The Occupational Safety and Health Administration (OSHA) has extensive regulations for forklift design and maintenance, operations, and training that all employers that use these vehicles must comply with. There are also additional requirements that depend on the classification of a forklift and its use.
Yesterday we focused on general compliance tips for forklift design and maintenance and operations. Today we will look at training requirements for forklift operators.
Under 18? No Driving a Forklift!
To begin with, don’t let any workers under 18 years of age operate a forklift—it’s against the law.
General Forklift Training Compliance Tips
Workers must successfully complete a training program before operating a forklift. All operator training and evaluation must be conducted by someone who has the knowledge, training, and experience to train forklift operators and evaluate their competence.
Forklift training tips include:
- Make sure workers are properly trained in the use of the type of industrial truck they operate.
- Allow only trained workers to operate forklifts.
- Maintain records certifying that each operator has been trained and evaluated. The written certification record must include the name of the operator, the date of the training, the date of the evaluation, and the identity of the person(s) performing the training or evaluation. There is no specific retention period for these records.
- If an operator will be expected to operate different types of vehicles, training must address the unique characteristics of each type of vehicle the worker is expected to operate.
- When an attachment is used on the truck to move odd-shaped materials, the operator training must include instruction on the safe conduct of those operations so that the operator knows and understands the restrictions or limitations created by each vehicle’s use.
- Train workers in all operating instructions, warnings, and precautions listed in the operator’s manual for the type of vehicle that the employee is being trained to operate. This includes restraint systems, such as seat belts, when they are addressed in the operating instructions (required for forklifts manufactured after 1992).
- Tell forklift operators that they’re required to use seat belts, and enforce your policy the way you do all your other safety rules. (Lax enforcement of seat belt rules is frequently cited as an important reason so many operators fail to use them.)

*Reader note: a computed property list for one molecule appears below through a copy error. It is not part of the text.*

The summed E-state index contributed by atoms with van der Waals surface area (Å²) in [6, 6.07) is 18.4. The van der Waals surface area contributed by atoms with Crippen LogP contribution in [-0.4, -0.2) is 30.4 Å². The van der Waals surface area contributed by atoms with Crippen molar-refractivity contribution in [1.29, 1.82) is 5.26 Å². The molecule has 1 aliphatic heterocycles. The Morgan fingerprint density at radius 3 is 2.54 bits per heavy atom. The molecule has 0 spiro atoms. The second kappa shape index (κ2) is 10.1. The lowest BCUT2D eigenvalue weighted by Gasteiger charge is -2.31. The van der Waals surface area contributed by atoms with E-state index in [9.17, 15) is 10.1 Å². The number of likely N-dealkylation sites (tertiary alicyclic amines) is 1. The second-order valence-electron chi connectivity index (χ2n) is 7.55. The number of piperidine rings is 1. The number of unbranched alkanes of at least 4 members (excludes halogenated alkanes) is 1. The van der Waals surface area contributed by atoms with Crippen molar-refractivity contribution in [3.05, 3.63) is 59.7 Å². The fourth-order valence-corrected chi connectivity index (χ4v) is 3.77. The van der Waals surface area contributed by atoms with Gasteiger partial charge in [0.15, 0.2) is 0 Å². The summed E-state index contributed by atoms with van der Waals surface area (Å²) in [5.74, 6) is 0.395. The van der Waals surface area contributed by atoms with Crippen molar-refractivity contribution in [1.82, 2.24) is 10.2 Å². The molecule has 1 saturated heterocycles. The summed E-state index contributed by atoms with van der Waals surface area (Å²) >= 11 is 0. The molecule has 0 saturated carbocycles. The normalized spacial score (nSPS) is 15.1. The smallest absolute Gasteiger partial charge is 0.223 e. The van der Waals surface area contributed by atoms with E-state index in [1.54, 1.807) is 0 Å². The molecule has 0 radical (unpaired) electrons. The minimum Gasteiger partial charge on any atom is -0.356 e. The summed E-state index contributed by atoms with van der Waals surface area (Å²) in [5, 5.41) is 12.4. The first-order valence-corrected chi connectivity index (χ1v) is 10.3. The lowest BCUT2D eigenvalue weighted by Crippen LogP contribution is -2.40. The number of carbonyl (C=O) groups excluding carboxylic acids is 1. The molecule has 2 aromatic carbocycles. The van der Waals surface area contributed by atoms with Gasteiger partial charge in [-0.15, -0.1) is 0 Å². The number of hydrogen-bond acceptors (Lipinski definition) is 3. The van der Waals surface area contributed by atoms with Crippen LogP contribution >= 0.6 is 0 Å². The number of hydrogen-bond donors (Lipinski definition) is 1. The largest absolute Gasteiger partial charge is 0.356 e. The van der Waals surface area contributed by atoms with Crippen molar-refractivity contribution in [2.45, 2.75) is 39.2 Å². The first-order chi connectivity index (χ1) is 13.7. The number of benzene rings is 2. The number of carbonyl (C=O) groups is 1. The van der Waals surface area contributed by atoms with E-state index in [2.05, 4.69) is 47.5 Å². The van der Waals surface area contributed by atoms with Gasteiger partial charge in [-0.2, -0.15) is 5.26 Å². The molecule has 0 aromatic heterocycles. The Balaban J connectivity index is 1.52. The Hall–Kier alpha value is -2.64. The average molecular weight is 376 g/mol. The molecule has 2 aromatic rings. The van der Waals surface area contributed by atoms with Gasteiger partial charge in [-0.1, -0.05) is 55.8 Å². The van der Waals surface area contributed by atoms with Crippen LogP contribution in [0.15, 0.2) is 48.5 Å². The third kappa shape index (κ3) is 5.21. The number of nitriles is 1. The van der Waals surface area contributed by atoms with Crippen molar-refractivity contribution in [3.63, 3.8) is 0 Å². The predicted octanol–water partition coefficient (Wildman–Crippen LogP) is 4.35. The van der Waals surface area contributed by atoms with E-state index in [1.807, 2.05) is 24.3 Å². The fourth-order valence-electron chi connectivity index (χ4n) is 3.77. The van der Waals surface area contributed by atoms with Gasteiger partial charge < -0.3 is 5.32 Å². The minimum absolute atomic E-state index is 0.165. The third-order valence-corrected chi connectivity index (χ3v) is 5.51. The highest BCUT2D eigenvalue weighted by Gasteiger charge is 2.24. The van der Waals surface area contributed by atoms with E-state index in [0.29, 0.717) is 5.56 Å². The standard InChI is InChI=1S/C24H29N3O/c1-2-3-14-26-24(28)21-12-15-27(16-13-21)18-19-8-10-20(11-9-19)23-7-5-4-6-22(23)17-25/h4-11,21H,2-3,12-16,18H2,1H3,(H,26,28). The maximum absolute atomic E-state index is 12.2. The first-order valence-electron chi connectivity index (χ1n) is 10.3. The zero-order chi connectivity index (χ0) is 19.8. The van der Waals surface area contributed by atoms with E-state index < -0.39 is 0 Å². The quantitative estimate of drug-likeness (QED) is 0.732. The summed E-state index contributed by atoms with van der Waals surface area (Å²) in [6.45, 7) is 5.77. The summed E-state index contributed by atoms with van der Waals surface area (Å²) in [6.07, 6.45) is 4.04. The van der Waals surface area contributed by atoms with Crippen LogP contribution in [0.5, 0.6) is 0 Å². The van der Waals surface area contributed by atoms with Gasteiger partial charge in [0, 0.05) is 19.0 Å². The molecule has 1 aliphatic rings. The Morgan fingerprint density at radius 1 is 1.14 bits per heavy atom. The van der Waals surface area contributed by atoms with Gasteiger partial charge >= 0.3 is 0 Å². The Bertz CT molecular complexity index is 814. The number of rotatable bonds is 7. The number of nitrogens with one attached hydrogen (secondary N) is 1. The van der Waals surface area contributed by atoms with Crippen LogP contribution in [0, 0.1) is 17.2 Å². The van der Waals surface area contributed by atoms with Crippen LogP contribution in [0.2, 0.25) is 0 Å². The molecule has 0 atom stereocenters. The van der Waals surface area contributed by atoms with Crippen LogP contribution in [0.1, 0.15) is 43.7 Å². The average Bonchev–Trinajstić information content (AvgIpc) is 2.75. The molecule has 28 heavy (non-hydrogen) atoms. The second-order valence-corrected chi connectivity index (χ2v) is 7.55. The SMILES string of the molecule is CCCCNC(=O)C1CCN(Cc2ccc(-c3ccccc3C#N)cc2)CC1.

- Recount stories of forklift injuries and deaths, and if you can, use pictures of some of these accidents. Some employees may scoff, but that ugly picture is going to stick with them somewhere in the back of their minds—and it might just make them snap on the belt.
- Remind them that no matter how much a nuisance wearing a seat belt might be, it’s worth it to ensure that they can go home to their families and friends safely.
- Every 3 years, a trainer or someone experienced operating forklifts must observe the forklift operator perform forklift operations at the operator’s 3rd anniversary, not over the past 3 years.
- In addition to the 3-year evaluation, the operator must be evaluated and receive refresher training anytime the employee operates the vehicle in an unsafe manner, has been involved in an accident or near-miss incident, is assigned to drive a different kind of truck, or there are changes in workplace conditions that could affect safe operation of the truck.
Takeaway for EHS Managers
According to OSHA, the top 10 list of frequently cited safety and health violations rarely changes. Violations of forklift standards are consistently on the list. Determining the best way to protect workers from injury largely depends on the type of truck operated and the worksite where it is being used. You must ensure that each forklift operator is competent to operate a forklift safely, as demonstrated by the successful completion of the training and evaluation. Small businesses that use forklifts should consider these general training compliance points for workers who operate forklifts.